“Anne, where are you going?”

“To give him a piece of my mind,” she says, putting on her boots and leaving Diana’s house.

She walks determinedly to Gilbert’s farm, her temper gaining the upper hand. How dare he like her for all this time? How dare he hold her hand and look at her the way he did? How dare Gilbert be in love with her and know everyone knew it and never mention it to her?

He kissed her, for Heaven’s sake. And then he stopped, not even giving her a chance to do something about it, and it is infuriating how he took the lead in all of that. How everything was on his terms and she had no say about any of it. If Gilbert had waited a few more seconds, maybe she’d have kissed him back. Maybe she’d have said something to him and things wouldn’t be so messy and infuriating as they are now.

Anne can see him from a distance. Gilbert is by himself — Bash is probably inside with Delphine — attending to the small vegetable garden. He looks the same as this morning, except he isn’t wearing his jacket and his sleeves are rolled up to his elbows.

Anne doesn’t stop. Every step closer to him, she can feel herself growing angrier with the boy in front of her. She can hear Diana’s voice in the back of her mind trying to reason with her, though, questioning why she is going to yell at him if she feels the same way he does, but reason has never been Anne’s strong suit, her temper always getting the worst out of her. 

He spots her a few seconds later, when she’s just a few feet away from him and he quickly stops what he’s doing, taking his gloves off and looking at her with worried eyes.

“Anne.” He stands up, surprised. “Is everything alright?”

“No, of course everything’s not alright,” she snaps.

“What happened?” he asks, concerned. “Did Matthew or Marilla…”

“You, you happened,” she pokes him angrily. “What is the matter with you?”

“Me? What—”

“For years you had feelings for me and never bothered to say anything! Diana said it was obvious, that everyone knew,” she continues, pacing furiously back and forth. “We walked home together multiple times, I spent the day in your house with you and Delly, we danced in front of all of Avonlea. The things people probably thought about it.”

Gilbert frowns. “I told you, nothing improper happened, I don’t think—”

“Oh, right,” she interrupts him with a stern look. “What don’t you think, Gilbert? That touching someone’s hand — someone you’re not courting, by the way — or writing your name three times in someone’s dance card or even declaring your love in such… such a way as you did is not improper?”

“I never told you before because I didn’t think you would reciprocate,” he starts, a little hesitant. Anne doesn’t say anything, so he continues. “I wanted to still be your friend, so that’s what I tried to do.”

“Tell me, how many of your friends’ houses did Mrs. Lynde barge into to inquire if it's true that a secret courtship is happening between us?” Gilbert opens his mouth but Anne is having none of it. “Just because I am an orphan doesn’t mean I don’t deserve the same respect as a proper lady.”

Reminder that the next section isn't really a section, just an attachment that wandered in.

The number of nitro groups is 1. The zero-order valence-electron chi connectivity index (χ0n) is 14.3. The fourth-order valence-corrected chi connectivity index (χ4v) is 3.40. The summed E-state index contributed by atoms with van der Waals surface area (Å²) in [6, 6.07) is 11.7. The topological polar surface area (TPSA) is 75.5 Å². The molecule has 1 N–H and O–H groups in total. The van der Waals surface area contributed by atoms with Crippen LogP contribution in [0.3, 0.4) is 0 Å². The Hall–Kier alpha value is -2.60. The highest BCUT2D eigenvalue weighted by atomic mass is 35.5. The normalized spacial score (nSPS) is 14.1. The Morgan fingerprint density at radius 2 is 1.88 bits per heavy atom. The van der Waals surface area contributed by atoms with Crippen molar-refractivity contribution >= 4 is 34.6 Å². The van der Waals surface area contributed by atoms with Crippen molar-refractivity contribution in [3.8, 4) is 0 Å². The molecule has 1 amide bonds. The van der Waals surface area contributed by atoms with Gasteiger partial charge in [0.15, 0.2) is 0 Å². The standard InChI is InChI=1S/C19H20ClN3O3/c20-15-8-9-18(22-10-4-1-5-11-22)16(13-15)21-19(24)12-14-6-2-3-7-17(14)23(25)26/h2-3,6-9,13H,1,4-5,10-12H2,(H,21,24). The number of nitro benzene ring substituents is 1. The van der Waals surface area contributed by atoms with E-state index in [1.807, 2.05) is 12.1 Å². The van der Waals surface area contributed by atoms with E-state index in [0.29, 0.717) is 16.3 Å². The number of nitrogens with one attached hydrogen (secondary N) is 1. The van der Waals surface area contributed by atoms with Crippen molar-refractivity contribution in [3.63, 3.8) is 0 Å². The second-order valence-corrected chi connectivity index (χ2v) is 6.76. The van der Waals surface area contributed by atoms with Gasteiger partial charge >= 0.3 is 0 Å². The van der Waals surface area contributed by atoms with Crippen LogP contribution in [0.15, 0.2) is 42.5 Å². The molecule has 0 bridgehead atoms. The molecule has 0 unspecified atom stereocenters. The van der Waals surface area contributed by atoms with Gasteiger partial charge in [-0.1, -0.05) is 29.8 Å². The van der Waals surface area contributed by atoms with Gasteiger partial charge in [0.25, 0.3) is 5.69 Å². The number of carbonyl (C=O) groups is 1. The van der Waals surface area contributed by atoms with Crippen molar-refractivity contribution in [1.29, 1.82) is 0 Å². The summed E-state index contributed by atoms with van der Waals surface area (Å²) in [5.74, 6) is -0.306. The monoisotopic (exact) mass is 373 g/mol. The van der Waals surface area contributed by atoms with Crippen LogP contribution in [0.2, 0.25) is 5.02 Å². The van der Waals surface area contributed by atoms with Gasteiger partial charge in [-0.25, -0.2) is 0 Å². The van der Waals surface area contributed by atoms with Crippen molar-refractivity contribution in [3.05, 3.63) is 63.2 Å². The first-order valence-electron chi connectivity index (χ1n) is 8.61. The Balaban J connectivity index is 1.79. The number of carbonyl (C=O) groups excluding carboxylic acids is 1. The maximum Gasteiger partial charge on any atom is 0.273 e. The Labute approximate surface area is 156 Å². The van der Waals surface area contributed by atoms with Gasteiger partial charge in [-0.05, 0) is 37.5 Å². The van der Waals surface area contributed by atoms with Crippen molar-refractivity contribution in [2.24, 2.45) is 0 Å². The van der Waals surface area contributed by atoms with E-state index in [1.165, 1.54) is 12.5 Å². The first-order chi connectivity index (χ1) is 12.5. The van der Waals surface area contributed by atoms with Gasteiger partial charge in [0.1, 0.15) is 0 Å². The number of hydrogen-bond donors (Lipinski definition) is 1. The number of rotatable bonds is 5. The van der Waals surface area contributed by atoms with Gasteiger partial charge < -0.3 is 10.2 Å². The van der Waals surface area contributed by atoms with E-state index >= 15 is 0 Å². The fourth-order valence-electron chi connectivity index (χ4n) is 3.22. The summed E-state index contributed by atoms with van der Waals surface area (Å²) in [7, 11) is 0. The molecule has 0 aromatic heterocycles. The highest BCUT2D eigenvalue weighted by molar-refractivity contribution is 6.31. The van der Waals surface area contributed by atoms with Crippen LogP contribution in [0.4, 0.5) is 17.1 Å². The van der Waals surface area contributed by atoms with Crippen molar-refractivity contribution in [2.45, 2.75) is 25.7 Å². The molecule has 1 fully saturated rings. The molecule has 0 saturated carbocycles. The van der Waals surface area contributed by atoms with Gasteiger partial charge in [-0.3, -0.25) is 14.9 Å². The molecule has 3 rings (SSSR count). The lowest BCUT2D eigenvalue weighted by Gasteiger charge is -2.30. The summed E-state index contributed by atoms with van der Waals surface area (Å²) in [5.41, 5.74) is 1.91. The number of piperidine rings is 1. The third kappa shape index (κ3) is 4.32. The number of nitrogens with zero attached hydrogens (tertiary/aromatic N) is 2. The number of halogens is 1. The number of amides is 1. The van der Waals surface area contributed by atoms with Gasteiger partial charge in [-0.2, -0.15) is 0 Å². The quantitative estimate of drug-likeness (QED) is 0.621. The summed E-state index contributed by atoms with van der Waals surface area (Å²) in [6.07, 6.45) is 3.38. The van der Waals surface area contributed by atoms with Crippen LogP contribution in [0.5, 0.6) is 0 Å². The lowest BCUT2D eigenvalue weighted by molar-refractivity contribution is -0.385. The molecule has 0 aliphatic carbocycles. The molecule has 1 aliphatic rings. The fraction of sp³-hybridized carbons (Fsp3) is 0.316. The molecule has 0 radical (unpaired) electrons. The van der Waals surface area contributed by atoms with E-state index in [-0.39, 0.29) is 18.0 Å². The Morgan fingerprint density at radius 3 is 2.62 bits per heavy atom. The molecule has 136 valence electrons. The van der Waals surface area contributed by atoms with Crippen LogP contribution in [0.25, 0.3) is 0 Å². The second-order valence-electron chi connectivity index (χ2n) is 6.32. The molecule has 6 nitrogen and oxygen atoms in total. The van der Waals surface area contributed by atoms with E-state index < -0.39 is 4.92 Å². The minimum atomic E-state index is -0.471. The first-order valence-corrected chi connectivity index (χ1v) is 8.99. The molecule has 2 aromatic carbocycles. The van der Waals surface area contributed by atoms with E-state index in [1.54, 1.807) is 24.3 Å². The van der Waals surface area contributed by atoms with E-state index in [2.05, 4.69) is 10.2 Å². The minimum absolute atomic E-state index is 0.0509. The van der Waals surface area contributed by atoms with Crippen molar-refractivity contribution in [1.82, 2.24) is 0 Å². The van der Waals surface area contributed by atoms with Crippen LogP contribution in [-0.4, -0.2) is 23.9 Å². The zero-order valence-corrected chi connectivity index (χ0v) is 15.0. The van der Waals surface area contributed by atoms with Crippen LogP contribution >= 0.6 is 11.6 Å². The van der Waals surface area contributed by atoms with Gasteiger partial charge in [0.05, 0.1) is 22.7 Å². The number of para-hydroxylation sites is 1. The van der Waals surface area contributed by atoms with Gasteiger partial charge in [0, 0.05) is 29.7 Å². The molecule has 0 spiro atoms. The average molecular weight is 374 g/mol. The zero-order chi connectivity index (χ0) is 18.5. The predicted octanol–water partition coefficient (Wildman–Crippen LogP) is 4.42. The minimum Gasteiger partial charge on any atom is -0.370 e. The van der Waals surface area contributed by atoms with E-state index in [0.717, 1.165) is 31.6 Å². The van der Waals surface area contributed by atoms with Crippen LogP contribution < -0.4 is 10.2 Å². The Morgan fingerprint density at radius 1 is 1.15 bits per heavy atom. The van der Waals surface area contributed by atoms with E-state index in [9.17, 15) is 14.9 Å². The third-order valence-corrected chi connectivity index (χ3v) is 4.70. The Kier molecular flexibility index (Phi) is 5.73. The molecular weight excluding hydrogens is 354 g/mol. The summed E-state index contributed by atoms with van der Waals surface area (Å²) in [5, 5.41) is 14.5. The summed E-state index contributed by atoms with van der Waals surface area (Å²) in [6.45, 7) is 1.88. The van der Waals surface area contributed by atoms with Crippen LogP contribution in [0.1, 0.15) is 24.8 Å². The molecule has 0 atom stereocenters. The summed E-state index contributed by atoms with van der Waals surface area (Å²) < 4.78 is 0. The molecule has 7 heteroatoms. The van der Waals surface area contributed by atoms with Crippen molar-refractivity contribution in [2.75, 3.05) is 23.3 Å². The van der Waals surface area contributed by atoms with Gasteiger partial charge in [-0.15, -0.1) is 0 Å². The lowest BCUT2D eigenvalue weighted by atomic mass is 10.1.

At that, Gilbert seems to react. “I never said I don’t respect you, Anne. You’re probably the person I respect the most.”

“You kissed me,” she almost shouts, stopping in front of him, eyes like fire. “You stole my kiss from me, my first one.”

“I apologized the moment it happened.” His eyes are regretful, but it still does nothing to cease the fire that roars inside of her. “I don’t want you to think that I did that because I don’t respect you. I do , but at that moment I thought…”

“You thought?” Anne cuts him off, furious. “How dare you steal something like that? You had no right to take something like that away from me. I shall be the one who decides who I want to give my kiss to, not you.”

“Anne, I’m sor— humpf” the words die on his lips as soon as Anne marches up to him, grabs his face with both her hands, and brings her lips to his. As surprising as it is, it doesn’t take long for Anne to feel Gilbert’s hands on her lower back, pulling her close.

They are in the middle of a field—  a public space where anyone passing by could see them. If Bash looked outside of Delphine’s bedroom, he’d see them. If Mrs. Lynde decided to visit, she’d see them — and good lord, there’d be hell to pay — but Anne doesn’t care at all.

Kissing Gilbert makes her understand why the descriptions in books were never thorough when kissing were involved. There aren’t enough words for her to fully explain what she feels when his lips are against hers. She  could say it is delicate and shy, like the first time he touched her hand. Or that it is firm and slow, the same as their first dance together. She could say the way his hands hold her makes her feel safe, and yet she still feels like she is about to explode. She could explain how thrilling this form of contact is and how she couldn’t possibly understand why it would ever be improper to kiss someone you like that way for the world to see.

But it isn’t the same as feeling it. Metaphors are necessary because, unless you have felt it yourself, you wouldn’t understand the complexity of a kiss. How can someone put into words how her lips burn with his touch? Or that her heart is beating so fast she is sure it will leave her chest at any moment?

No words fits perfectly to the immensity of a kiss.

When they break apart, Anne doesn’t dare open her eyes right away. Their faces are still close to one another; she can feel their noses touching and his warm breath on her chin. Her thumb strokes his face gently for a few seconds before moving away to his shoulders, but his hands never leave her back.

She opens her eyes and meets his. The surprised look on his face is almost funny, but she doesn’t feel the desire to laugh — at least not at that moment.

“Like I said,” she starts, still a little breathless. “I shall be the one deciding who I want to give my kiss to.”

“Yes,” he agrees, as a smile grows across his face. “You shall.”